Archive for the ‘Blogfinger guest photographer’ Category

By James Hill, New York Times. ©

By James Hill, New York Times. © Reposted from 2014 BF

By Paul Goldfinger, photography editor  @Blogfinger

Photojournalism used to be considered a separate discipline from photography in general. For example, fine art photography is all about imagery, so anything goes.  But photojournalism has been traditionally about facts.  That is why newspaper and magazine editors are fussy about issues such as distorting the meaning of a moment by manipulating the image, for example by cropping.  Or else, a news photographer cannot pose a scene. It needs to be recorded just as it happened.

But, thanks to the work of great news photographers such as Robert Capa who went in on D-Day with the first wave, photographers are given more leeway to have one foot in the news and the other in fine-arts.  The best examples not only tell a story but can be objects of feelings and beauty.

The image above is from a New York Times article about a resurgence of figure skating in Russia.  James Hill is the photographer and he shot the image in Moscow—November, 2013.  The photo is impressionistic and quite beautiful apart from its use to illustrate a sports article.

ALEXANDER MARKOV.   “Thais #5 Meditation.” by Jules Massenet


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By Paul Cadmus, Jared French and Margaret French. ©
By Paul Cadmus, Jared French and Margaret French. ©  Fire Island, 1950.  Scanned from Photograph Magazine.   Re-post from 2015 at Blogfinger.net

By Paul Goldfinger, Photography editor  @Blogfinger

These three photographers collaborated together from the 1930’s to the 1950’s producing intimate sized black and white prints characterized by “magical realism.”  These were set pieces that evoked psychology, eroticism, and symbolism.   Their work on Nantucket, Fire Island, Provincetown, New York, and New Jersey was controversial at first, but is now considered to be important examples of American photographic art.

The Gitterman Gallery is mounting a show of their work from September 9 to November 7, 2015, at 41 East 57th Street;  Suite 1103. The show is called PaJaMa after their first names. You can see more images by them at http://www.gittermangallery.com.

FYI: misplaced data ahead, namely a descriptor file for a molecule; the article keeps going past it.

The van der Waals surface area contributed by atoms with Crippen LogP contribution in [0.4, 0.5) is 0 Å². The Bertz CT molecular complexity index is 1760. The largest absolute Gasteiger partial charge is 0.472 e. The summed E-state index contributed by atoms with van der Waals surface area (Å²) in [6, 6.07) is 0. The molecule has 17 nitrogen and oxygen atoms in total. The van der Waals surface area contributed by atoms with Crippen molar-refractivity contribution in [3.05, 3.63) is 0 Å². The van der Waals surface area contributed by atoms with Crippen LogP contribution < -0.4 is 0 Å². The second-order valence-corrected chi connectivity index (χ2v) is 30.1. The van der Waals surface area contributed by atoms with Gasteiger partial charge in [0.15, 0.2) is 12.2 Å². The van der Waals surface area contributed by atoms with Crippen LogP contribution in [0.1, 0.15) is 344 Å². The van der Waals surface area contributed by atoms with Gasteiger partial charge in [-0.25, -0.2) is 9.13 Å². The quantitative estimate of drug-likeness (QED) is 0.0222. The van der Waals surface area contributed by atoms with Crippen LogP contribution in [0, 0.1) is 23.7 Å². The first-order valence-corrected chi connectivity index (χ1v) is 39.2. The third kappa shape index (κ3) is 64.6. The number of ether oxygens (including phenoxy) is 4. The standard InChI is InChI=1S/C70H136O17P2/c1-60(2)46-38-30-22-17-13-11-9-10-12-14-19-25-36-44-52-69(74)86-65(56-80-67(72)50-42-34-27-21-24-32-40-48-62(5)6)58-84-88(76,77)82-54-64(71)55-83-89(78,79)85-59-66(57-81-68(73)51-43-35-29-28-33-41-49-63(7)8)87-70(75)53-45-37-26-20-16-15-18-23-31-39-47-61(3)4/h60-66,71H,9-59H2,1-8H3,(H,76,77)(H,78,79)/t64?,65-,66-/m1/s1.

I enjoy their photographs because of the very special black and white moody effects.  It’s hard to understand how 3 people can work together to produce a photograph, but I imagine there are design, story, photographic and production challenges, so there must be an element of division of labor.


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Skidaway Island. Savannah, Georgia by Island photographer Fitzclarke. ©

We have friends who live on Skidaway Island off Savannah, Georgia.   The island is a habitat for migrating birds including the Roseate Spoonbill.  This beautiful bird breeds in South America, but we have seen them at the Ding Darling Wildlife Preserve on Sanibel Island off the southwest Gulf Coast in Florida.  This gorgeous image of the Roseate was obtained by a Skidaway photographer and shared with us on Blogfinger.

JON BRION wrote the soundtrack for the movie Lady Bird which won many major awards including an Academy nomination for best picture.  This is a wonderful film, especially if you like movies about relationships, in this case between a high school girl about to go to college and her mother.  It is now available on streaming channels.

The main theme (below) is also called “Lady Bird.”


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City sunrise. By Shelley Brown, MD. Special to Blogfinger. ©  Click image to enlarge this spectacular view.


BOSTOP POPS ORCHESTRA with ARTHUR FIEDLER.  George Gershwin’s  “Rhapsody in Blue.”

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Buggy, Farmhouse, and Windmill from The Amish Portfolio. George Tice © Click to enlarge Silver gelatin print by the artist.


This image is from the book of photographs edited by Ralph and Caroline Steiner  (1986) called In Spite of Everything, Yes.

George Tice is a New Jersey photographer who is famous all over the world.  His work with the Amish is especially unique.

Here is a link to our post about George Tice at the Newark Museum in 2013.

George Tice at the Newark Museum



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Paul J Woolf. From Photograph Magazine. October 2017.

Paul J. Woolf was known for architectural images.  This photograph was taken at dusk in 1935.  An exhibit of his work opened on Oct. 26 at the Keith de Lellis Gallery in NYC.


PAUL WHITEMAN ORCHESTRA:”   “Rhapsody in Blue” by George Gershwin.  From the movie Manhattan:




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“Elusory” 2017. By Susan Richman.  ©


LANG LANG playing a piece by Franz Liszt:  “Romance in E Minor.”

By Paul Goldfinger, Photography Editor at Blogfinger.net

Susan Richman is a photographer whose work is currently being shown at a New York City downtown gallery called Umbrella Arts, 317 E. 9th St.   The exhibit will be shown from October 4, 2017 to October 28, 2017.

About her work, Ms. Richman says,   “I am an interpreter of what surrounds me and the camera is my instrument of choice. It affords me a different way of seeing and a way to uncover what is unobserved.” (quote from her web site.)